The Guardian reports that Barnsley made it clear to EFL bosses that they would not accept relegation if the 2019/20 season was not restarted, citing outstanding profitability and sustainability cases with the Owls and the Derby County as a reason.
If the 2019/20 campaign is not over, Barnsley is expected to step down despite clubs such as Wednesday and Derby facing independent disciplinary hearings over the controversial sale of their stadiums to their owners.
The Reds, who are seven points behind with nine games to go, threaten to sue.
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The Guardian obtained a letter on behalf of Barnsley’s board of directors which read as follows: “Our view has alarmed us that abiding by the rules and good governance of violations is terribly worse here in England than their counterparts in France, Belgium and Switzerland.
“A key element of La Liga’s strong revenue growth over the past five years is its strict adherence to relegation when the rules are broken (including player wages owed, transfer fees, filing of financial statements timely and unbalanced or unfunded budgets). How can we use the expression “sports integrity” or the word “fair” in any relegation scenario if the games are not played?
Relegation to League One in 2018 cost Barnsley £ 7 million, according to Barnsley co-owner Paul Conway.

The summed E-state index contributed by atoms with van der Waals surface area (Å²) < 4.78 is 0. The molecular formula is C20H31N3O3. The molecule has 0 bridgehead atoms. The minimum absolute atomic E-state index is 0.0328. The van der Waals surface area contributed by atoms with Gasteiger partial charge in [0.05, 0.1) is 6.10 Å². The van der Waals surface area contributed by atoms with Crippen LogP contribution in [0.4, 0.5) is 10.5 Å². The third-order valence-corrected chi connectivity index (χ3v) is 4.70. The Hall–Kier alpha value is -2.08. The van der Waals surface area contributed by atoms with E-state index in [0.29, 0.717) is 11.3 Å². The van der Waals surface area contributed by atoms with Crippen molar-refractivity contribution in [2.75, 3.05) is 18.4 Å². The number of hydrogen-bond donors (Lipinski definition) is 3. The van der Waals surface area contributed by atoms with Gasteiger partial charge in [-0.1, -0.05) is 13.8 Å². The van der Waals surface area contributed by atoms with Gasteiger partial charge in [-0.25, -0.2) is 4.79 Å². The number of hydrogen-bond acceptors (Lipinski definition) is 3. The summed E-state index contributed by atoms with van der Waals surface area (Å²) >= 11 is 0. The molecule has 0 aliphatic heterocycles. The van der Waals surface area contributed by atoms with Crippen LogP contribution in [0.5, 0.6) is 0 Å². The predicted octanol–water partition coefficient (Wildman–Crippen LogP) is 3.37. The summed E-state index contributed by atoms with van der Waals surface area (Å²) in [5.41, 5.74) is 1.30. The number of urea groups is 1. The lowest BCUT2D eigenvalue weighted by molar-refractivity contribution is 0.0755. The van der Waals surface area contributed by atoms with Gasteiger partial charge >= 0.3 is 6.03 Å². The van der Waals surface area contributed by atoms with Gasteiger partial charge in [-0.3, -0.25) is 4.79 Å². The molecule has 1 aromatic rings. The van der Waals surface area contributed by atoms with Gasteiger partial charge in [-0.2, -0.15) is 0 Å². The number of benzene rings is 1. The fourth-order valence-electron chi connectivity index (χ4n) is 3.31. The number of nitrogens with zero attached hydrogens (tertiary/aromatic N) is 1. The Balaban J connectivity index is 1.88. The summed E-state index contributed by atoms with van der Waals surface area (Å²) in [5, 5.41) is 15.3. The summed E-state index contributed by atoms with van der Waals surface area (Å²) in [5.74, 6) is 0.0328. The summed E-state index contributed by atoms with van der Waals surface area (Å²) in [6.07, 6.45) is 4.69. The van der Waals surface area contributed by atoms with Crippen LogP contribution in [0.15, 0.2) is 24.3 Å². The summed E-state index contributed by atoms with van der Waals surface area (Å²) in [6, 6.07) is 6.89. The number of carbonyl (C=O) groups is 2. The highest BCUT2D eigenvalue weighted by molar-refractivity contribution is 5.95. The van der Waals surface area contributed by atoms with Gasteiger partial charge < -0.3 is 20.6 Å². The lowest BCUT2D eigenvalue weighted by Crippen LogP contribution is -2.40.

“This is a scenario that will not be passively accepted,” continues the letter. “Two to three clubs awaiting sanctions against the EFL charges could change the state of the championship table. “
The letter was released on Wednesday and the majority of championship clubs have resumed training.
The Owls were hit and charged with EFL misconduct last November. The allegation relates to how and when the Owls sold their land to owner Dejphon Chansiri, as well as to the assessment of this transaction.
It is understood that a date has been set for next month’s Wednesday fight before an independent disciplinary committee.
The Owls and Derby have denied any wrongdoing, but could be severely punished if found guilty, ranging from a deduction of points to an embargo on transfers.